After a long weekend – Whitmonday is a public holiday in Germany – with copious amounts of gaming, we’re back on air. Among other things we played more Ghost Stories and two long games of Dominant Species – we’ll tell you more about that one soon. Our luck in Ghost Stories didn’t hold and we’ve been getting slaughtered in all our four player games. But we’re getting there. For now, have some news:
A preview for Libellud’s new game Et Toque has popped up on famous game designer (not of this game though, that’s Emmanuelle Piard and Barbara Turquier) Bruno Faidutti’s website. Et Toque brings together three of my favourite things – food, board games and creative use of language – into a game that looks like it will please many that loved Dixit while having nothing in common with it at all. I really hope that, contrary to Bruno’s prediction, an English edition will be available because my French can be described in many ways, but none of them include the word “adequate”.
In the Z-Man’s newest newsletter, we find two new boardgames waiting for us:
Matt Tolman’s Undermining is a game of mining on an alien planet – but not the build a space station and manage workers. You’re taking a more direct approach here, driving around in your mining vehicle, gathering resources to fulfil contracts. Your mining vehicle – lovingly called an UmVee – can be upgraded in different ways and most of your actions will influence the other players as well.
The other announcement is The Ares Project by Geoff and Brian Engelstein. The Ares Project tries to capture real-time strategy games like Starcraft or Command & Conquer into a card game. Every card can be played in various different ways and every player controls a faction that follows their own rules, each different from the other three factions. RTS games have always been a favourite of mine, so I’m curious how this will turn out.
The rules for Atlas Games’ Cthulhu Gloom (Keith Baker) are now available. Like the original Gloom, Cthulhu Gloom is a truly depressing game by design where the player with the most horrible death wins. Now with added squamous tentacled horrors.
Fantasy Flight Games
There must have been free caffeine at FFG’s office this week, they surpassed even their own high news output.
The revised edition of the classic Giganten, Wilko Manz’s Black Gold is now on sale.
Two new posts take us deeper into The Pyramid of Horus. We’re taking a look at the scorpion pit – at least it’s not snakes, right? – and at the amazing set of adventurer and mummy miniatures which are unfortunately sold separate from the game. But they do look worth having.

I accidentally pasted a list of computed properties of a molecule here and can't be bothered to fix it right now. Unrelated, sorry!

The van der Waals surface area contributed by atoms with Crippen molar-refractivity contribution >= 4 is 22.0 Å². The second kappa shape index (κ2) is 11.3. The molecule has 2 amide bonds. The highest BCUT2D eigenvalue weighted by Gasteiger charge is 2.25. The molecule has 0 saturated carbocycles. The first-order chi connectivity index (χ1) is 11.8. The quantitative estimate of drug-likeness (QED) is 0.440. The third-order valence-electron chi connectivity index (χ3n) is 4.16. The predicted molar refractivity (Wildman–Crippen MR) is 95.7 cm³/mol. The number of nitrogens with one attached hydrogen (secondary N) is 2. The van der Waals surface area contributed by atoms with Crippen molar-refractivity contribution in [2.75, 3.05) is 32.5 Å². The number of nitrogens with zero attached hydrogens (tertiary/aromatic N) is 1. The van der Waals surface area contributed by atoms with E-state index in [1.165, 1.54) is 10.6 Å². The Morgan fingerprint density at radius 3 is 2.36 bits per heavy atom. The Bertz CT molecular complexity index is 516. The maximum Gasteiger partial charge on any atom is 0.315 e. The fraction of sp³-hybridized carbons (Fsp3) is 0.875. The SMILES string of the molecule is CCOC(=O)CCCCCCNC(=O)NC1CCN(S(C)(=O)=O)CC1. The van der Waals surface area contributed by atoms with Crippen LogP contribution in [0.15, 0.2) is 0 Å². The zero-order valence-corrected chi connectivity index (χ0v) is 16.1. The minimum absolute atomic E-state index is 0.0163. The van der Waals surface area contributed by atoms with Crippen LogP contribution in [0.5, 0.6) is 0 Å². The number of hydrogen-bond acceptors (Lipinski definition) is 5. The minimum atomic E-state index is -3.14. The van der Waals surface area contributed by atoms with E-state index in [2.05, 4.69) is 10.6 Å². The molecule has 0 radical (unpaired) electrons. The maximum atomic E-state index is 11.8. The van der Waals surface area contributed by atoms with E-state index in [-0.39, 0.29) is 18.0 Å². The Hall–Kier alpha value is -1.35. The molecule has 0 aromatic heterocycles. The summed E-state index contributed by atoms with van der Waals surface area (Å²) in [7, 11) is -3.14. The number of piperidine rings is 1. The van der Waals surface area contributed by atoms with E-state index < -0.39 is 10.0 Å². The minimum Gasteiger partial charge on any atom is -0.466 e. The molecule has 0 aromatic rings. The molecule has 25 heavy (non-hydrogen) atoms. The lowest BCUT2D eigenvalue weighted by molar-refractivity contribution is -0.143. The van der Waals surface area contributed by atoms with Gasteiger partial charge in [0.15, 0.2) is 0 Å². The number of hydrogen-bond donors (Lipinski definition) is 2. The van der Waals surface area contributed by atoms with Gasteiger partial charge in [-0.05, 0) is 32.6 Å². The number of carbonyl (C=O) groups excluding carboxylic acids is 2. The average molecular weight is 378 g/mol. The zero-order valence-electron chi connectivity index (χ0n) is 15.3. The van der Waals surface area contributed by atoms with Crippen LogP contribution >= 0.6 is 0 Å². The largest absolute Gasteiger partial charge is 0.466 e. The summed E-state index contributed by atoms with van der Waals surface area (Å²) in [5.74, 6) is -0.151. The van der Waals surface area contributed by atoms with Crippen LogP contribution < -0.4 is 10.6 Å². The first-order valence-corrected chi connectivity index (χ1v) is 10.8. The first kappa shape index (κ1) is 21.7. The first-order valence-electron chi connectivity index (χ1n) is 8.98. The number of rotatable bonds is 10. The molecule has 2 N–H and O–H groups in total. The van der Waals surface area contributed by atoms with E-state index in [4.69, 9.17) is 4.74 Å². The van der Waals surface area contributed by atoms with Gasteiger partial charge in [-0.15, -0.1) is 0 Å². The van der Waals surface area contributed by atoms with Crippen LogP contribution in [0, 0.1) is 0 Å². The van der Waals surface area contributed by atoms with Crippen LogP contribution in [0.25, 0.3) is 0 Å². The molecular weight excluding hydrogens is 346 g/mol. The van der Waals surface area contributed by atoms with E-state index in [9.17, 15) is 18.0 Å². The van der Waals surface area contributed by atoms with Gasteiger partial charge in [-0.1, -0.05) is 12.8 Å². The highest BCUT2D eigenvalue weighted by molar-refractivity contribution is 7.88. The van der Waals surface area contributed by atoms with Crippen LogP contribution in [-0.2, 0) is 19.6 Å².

The Arkham Horror meta-expansion Miskatonic Horror (Richard Launius, Kevin Wilson) reveals more of it’s mind-bending new features, and these new additions to Innsmouth Horror are a true danger to the players’ sanity as well – your investigator might just turn out to be a descendent of the Deep Ones and turn into one of them as soon as he realises that truth. Knowledge is a dangerous thing. Also included is new location cards that relate to locations from other expansions and are only used when both expansions are in play, making sure that everywhere is equally cursed.
A new game by the same designers taking us back to the same places: Elder Sign is another cooperative Lovecraft-themed game by Richard Launius and Kevin Wilson and will be available later this year. I have no clue how exactly this will differ from Arkham Horror, but the keyword here could be “fast-paced”.
The first details about Gears of War: The Board Game (Corey Konieczka) are coming in. The basic turn structure does not hold many surprises for the experienced cooperative gamer: first you go, then the bad guys go. Having your card hand double as health indicator seems like a very clever idea: the more you use the options you have, the closer to death you get. A simple way to weigh the benefits of playing your cards against the safety of keeping them.
Chris James’ Eruption will be published by Stratus Games this October. Eruption, as you may be shocked to find out, deals with an active volcano that threatens two to six villages on an otherwise peaceful tropical island. It’s a tile-laying game in which you try to direct lava-flows from the central volcano away from your village, but the other players sure as hell won’t cooperate because burning your village gives them valuable action cards to protect their own. Instead of the much-beloved victory point track around the game board Eruption features the temperature track, showing when you’re villagers will be well done.
The rules for Treefrog Games’ Essen release Ankh-Morpork are now available together with a preview of the cards. If I hadn’t fallen in love with the game already just because of its existence, looking at the art and components would make me.
John Garcia of Meeple Mania asked if we would mind spreading the word about his Kickstarter project Knock Out Boxing. How could we resist helping a fellow meeple lover? Knock Out Boxing is going to be a very quick, light game that is played with two cleverly cut-out beer coasters. Just check John’s explanation on the Kickstarter page, he does it way better than I could.
The photo of the beautiful Helsinki Cathedral in Helsinki, Finland was taken by Tony Bowden and shared on Flickr with a CC-BY-SA license. Thank you, Tony.